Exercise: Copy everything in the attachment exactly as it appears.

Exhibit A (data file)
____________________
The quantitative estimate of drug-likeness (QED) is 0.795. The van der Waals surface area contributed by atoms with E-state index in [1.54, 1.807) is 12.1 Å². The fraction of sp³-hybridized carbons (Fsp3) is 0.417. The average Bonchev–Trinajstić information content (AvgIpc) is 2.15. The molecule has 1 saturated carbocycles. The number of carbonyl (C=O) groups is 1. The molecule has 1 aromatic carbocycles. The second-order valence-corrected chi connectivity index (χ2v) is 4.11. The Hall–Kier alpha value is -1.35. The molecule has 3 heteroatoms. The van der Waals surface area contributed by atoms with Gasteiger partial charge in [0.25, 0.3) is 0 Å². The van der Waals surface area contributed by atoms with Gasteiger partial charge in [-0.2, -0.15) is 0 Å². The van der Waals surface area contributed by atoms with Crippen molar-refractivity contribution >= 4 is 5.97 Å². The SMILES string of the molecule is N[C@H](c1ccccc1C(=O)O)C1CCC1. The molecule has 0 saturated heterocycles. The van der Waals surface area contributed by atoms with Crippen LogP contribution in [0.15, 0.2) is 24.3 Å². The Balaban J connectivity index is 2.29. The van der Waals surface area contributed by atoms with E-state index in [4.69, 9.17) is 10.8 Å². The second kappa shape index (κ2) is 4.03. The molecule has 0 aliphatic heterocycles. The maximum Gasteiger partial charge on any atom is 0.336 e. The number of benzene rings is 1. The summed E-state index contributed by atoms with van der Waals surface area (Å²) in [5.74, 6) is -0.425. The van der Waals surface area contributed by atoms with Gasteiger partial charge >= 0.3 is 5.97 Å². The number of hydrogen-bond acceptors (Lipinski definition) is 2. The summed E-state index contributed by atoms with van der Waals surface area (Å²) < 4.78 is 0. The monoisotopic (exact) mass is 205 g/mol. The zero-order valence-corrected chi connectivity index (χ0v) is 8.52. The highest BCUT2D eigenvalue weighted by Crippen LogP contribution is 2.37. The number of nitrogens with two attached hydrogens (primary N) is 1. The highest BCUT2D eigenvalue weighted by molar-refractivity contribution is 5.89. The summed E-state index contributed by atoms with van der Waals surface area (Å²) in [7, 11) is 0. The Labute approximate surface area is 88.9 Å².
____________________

The quantitative estimate of drug-likeness (QED) is 0.795. The van der Waals surface area contributed by atoms with E-state index in [1.54, 1.807) is 12.1 Å². The fraction of sp³-hybridized carbons (Fsp3) is 0.417. The average Bonchev–Trinajstić information content (AvgIpc) is 2.15. The molecule has 1 saturated carbocycles. The number of carbonyl (C=O) groups is 1. The molecule has 1 aromatic carbocycles. The second-order valence-corrected chi connectivity index (χ2v) is 4.11. The Hall–Kier alpha value is -1.35. The molecule has 3 heteroatoms. The van der Waals surface area contributed by atoms with Gasteiger partial charge in [0.25, 0.3) is 0 Å². The van der Waals surface area contributed by atoms with Gasteiger partial charge in [-0.2, -0.15) is 0 Å². The van der Waals surface area contributed by atoms with Crippen molar-refractivity contribution >= 4 is 5.97 Å². The SMILES string of the molecule is N[C@H](c1ccccc1C(=O)O)C1CCC1. The molecule has 0 saturated heterocycles. The van der Waals surface area contributed by atoms with Crippen LogP contribution in [0.15, 0.2) is 24.3 Å². The Balaban J connectivity index is 2.29. The van der Waals surface area contributed by atoms with E-state index in [4.69, 9.17) is 10.8 Å². The second kappa shape index (κ2) is 4.03. The molecule has 0 aliphatic heterocycles. The maximum Gasteiger partial charge on any atom is 0.336 e. The number of benzene rings is 1. The summed E-state index contributed by atoms with van der Waals surface area (Å²) in [5.74, 6) is -0.425. The van der Waals surface area contributed by atoms with Gasteiger partial charge >= 0.3 is 5.97 Å². The number of hydrogen-bond acceptors (Lipinski definition) is 2. The summed E-state index contributed by atoms with van der Waals surface area (Å²) < 4.78 is 0. The monoisotopic (exact) mass is 205 g/mol. The zero-order valence-corrected chi connectivity index (χ0v) is 8.52. The highest BCUT2D eigenvalue weighted by Crippen LogP contribution is 2.37. The number of nitrogens with two attached hydrogens (primary N) is 1. The highest BCUT2D eigenvalue weighted by molar-refractivity contribution is 5.89. The summed E-state index contributed by atoms with van der Waals surface area (Å²) in [7, 11) is 0. The Labute approximate surface area is 88.9 Å².